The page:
The Dai Shahre sat behind the desk, reading a rapidly-scrolling document on a 
three-dimensional monitor.  As soon as he became aware that there were two 
invaders of his office, he reached out and thumbed a switch on the dizzying 
control panel of the desk.  The display ceased; the Dai Shahre reached for a 
tall staff that rested by his tall-backed chair.  He stood, leaning heavily on 
the peculiar staff. 
He was tall, was the Shondarin Warlord; not so tall as Dhearec, but broader 
across chest and shoulder, and certainly outmassing Jadeite by a good fifty 
pounds of solid muscle.  He was draped in a heavy, thick black cloak that 
covered him from throat to ankle; under it, Jadeite caught a glimpse of the same 
black coat and breeches that the Shondarin soldiery wore.  The cloak's deep 
black hood was pulled forward over the Warlord's face, casting an impenetrable 
shadow through which only the deep black eyes of the Shondarin showed.  The only 
indication of rank was the everpresent silver flame on the left breast of the 
cloak; superimposed over it was a dull silver circlet. 
The staff caught Jadeite's attention for a moment: it was too thick to be a 
proper spear, yet the foot-long, slightly curved blade attached to the top 
prevented it from being a traditional stave.  It might have been a bastardized 
halberd, save that the blade was more that of a scythe than of a traditional 
pike. It might have been a glaive, save that the haft was slightly too thick and 
the curved blade was not doubled. Jadeite was at a loss to catalogue it; he 
loved weapons, even though Beryl and his fellow generals had always scorned 
physical defense.  Yet not in all of Jadeite's long years of martial expertise 
had he ever seen a staff like this.  His hands itched to wield it, just to swing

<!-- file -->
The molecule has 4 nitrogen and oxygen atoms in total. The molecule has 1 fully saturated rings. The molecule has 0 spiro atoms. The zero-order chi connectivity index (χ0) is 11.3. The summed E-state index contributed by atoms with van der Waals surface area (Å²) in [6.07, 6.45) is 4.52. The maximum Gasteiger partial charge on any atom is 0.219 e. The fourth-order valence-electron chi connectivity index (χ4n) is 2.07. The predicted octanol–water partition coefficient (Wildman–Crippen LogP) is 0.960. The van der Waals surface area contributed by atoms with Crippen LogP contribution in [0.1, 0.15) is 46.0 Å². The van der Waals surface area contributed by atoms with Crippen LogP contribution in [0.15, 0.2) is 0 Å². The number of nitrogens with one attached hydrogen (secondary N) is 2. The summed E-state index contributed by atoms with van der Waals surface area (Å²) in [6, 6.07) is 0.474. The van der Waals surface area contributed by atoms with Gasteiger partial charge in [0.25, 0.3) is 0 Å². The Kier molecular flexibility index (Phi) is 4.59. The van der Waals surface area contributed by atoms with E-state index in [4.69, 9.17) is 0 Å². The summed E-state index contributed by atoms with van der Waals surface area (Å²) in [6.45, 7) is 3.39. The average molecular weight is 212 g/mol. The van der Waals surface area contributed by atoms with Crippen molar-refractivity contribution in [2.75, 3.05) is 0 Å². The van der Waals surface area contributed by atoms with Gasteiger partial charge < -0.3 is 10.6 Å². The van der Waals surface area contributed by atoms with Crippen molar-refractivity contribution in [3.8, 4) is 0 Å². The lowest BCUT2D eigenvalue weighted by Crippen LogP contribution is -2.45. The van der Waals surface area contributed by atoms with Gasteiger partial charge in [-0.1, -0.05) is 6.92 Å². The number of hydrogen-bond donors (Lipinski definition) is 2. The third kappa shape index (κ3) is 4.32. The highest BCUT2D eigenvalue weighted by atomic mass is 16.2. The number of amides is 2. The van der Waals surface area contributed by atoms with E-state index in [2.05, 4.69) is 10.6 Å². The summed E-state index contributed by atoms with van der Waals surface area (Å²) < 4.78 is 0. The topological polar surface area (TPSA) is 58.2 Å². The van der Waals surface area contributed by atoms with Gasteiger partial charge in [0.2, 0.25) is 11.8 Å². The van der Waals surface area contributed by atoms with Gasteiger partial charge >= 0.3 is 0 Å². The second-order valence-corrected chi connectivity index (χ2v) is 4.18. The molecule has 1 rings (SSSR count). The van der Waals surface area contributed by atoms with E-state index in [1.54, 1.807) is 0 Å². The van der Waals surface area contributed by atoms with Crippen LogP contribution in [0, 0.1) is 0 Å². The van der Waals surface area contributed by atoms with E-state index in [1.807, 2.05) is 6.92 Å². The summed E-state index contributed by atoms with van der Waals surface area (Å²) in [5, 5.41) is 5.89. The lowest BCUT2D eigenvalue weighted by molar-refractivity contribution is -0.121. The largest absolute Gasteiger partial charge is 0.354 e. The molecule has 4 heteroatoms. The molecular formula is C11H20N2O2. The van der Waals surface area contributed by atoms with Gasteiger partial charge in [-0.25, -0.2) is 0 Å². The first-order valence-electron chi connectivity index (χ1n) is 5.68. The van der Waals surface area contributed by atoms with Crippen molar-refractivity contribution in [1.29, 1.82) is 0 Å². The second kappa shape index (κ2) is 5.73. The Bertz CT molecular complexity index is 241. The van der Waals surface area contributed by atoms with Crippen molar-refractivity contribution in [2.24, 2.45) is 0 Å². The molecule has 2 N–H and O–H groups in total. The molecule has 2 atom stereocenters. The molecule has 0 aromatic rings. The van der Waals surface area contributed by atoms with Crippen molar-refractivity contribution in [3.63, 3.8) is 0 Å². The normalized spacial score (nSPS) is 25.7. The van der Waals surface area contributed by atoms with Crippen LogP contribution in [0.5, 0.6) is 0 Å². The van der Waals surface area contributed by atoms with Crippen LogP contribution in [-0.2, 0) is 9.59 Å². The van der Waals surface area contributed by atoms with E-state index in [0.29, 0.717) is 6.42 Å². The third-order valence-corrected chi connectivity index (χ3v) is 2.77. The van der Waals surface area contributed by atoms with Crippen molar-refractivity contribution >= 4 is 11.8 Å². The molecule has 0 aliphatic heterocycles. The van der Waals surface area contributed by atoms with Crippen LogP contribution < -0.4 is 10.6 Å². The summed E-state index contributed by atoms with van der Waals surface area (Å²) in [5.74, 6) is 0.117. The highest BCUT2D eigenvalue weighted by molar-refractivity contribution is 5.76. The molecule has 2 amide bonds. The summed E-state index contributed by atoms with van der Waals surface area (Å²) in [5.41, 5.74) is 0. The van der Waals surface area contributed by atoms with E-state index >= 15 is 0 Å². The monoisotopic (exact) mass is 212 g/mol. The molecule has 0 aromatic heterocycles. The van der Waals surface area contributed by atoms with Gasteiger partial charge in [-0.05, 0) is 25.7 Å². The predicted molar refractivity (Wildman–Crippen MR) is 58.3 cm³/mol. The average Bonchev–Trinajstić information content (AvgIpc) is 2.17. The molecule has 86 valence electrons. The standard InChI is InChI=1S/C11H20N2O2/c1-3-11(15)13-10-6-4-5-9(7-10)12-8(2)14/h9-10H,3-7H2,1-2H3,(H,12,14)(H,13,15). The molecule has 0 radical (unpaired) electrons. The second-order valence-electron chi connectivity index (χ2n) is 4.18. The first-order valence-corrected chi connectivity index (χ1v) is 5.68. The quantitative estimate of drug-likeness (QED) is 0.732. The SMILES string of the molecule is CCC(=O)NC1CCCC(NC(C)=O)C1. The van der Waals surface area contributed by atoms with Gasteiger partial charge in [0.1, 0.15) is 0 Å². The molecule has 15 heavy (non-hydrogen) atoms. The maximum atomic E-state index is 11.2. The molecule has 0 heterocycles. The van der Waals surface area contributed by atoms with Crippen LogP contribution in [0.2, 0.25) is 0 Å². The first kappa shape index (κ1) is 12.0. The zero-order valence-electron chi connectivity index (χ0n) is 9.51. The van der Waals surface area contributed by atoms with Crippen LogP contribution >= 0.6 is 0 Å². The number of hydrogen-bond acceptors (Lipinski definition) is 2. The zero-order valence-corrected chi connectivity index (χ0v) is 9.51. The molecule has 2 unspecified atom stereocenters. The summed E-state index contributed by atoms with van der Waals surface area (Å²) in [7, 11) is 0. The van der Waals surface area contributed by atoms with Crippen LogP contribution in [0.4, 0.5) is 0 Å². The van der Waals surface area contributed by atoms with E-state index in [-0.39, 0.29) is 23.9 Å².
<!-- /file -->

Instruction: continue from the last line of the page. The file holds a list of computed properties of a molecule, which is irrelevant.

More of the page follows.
it experimentally. 
Regardless of precise definition, it was obviously a weapon ancient, magical, 
and quite as deadly as the man who leaned so unobtrusively on it. 
The Dai Shahre threw back the black hood, stood regarding Jadeite with a pair of 
impossibly liquid black eyes, thin lips curved slightly in a half-smile.  
Jadeite worshiped him on sight; if ever he had been asked to describe a god, he 
would have catalogued the features of this man here: short black hair framing a 
face of sharply-carved planes and angles, severe and angular in every detail, 
skin a smooth polished dark brown.  Jadeite hadn't believed that there could be 
a man more epicenely beautiful than Kunzite; here was the evidence to the 
The Shondarin Warlord studied him in return; the force of will behind those 
black eyes was even more staggering than was his perfect dark beauty.  Jadeite 
gained the distinct impression that even though the man was calm, this was his 
normal expression: one of focussed hungry intelligence.  Probably when he was 
angry, tapestries burst into flame and walls burst asunder when he looked at 
"Lord Jadeite," the Dai Shahre said at last, neutrally.  The voice was somehow 
wrong, detracting from the dark perfection of the Dai Shahre's angular beauty.  
It was rich and deep, melodic, the voice of a singer; but it had a metallic 
edge, a faint sibilance, a serpentine hiss that ruined the Warlord's 
flawlessness.  "You are not what I expected." 
"To be honest," said Jadeite, tilting his chin and meeting arrogance for